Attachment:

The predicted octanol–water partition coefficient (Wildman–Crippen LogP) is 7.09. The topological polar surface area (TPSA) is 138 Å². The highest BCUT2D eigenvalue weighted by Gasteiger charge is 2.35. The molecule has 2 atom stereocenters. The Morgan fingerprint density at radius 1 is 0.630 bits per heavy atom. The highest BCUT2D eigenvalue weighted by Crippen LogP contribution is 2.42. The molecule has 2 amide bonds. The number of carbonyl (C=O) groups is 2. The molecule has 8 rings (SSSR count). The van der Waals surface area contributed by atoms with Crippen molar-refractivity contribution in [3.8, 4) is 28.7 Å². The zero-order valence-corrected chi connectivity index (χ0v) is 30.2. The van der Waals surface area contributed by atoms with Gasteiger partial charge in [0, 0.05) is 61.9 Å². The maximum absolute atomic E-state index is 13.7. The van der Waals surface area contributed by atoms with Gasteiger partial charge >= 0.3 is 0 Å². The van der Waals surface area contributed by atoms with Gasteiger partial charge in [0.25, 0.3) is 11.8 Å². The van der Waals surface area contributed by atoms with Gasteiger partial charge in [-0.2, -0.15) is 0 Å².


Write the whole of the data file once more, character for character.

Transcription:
The predicted octanol–water partition coefficient (Wildman–Crippen LogP) is 7.09. The topological polar surface area (TPSA) is 138 Å². The highest BCUT2D eigenvalue weighted by Gasteiger charge is 2.35. The molecule has 2 atom stereocenters. The Morgan fingerprint density at radius 1 is 0.630 bits per heavy atom. The highest BCUT2D eigenvalue weighted by Crippen LogP contribution is 2.42. The molecule has 2 amide bonds. The number of carbonyl (C=O) groups is 2. The molecule has 8 rings (SSSR count). The van der Waals surface area contributed by atoms with Crippen molar-refractivity contribution in [3.8, 4) is 28.7 Å². The zero-order valence-corrected chi connectivity index (χ0v) is 30.2. The van der Waals surface area contributed by atoms with Gasteiger partial charge in [0, 0.05) is 61.9 Å². The maximum absolute atomic E-state index is 13.7. The van der Waals surface area contributed by atoms with Gasteiger partial charge >= 0.3 is 0 Å². The van der Waals surface area contributed by atoms with Gasteiger partial charge in [0.25, 0.3) is 11.8 Å². The van der Waals surface area contributed by atoms with Gasteiger partial charge in [-0.2, -0.15) is 0 Å².